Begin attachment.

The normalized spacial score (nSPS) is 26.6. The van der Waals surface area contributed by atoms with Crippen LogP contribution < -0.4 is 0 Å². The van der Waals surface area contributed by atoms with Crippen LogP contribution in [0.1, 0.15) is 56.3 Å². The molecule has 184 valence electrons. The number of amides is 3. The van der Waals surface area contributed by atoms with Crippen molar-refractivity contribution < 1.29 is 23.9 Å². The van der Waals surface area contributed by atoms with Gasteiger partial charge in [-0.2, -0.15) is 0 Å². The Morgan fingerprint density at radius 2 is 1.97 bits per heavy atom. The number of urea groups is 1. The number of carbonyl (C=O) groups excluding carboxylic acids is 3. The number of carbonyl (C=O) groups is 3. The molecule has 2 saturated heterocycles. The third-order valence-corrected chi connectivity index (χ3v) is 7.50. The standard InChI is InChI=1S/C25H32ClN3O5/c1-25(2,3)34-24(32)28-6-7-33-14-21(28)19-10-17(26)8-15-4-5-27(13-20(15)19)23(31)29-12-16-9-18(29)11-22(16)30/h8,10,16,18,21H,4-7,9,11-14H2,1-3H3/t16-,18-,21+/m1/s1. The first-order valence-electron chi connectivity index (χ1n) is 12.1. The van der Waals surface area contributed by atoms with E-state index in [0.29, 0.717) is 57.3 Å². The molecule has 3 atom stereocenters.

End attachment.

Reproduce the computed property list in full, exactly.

The normalized spacial score (nSPS) is 26.6. The van der Waals surface area contributed by atoms with Crippen LogP contribution < -0.4 is 0 Å². The van der Waals surface area contributed by atoms with Crippen LogP contribution in [0.1, 0.15) is 56.3 Å². The molecule has 184 valence electrons. The number of amides is 3. The van der Waals surface area contributed by atoms with Crippen molar-refractivity contribution < 1.29 is 23.9 Å². The van der Waals surface area contributed by atoms with Gasteiger partial charge in [-0.2, -0.15) is 0 Å². The Morgan fingerprint density at radius 2 is 1.97 bits per heavy atom. The number of urea groups is 1. The number of carbonyl (C=O) groups excluding carboxylic acids is 3. The number of carbonyl (C=O) groups is 3. The molecule has 2 saturated heterocycles. The third-order valence-corrected chi connectivity index (χ3v) is 7.50. The standard InChI is InChI=1S/C25H32ClN3O5/c1-25(2,3)34-24(32)28-6-7-33-14-21(28)19-10-17(26)8-15-4-5-27(13-20(15)19)23(31)29-12-16-9-18(29)11-22(16)30/h8,10,16,18,21H,4-7,9,11-14H2,1-3H3/t16-,18-,21+/m1/s1. The first-order valence-electron chi connectivity index (χ1n) is 12.1. The van der Waals surface area contributed by atoms with E-state index in [0.29, 0.717) is 57.3 Å². The molecule has 3 atom stereocenters.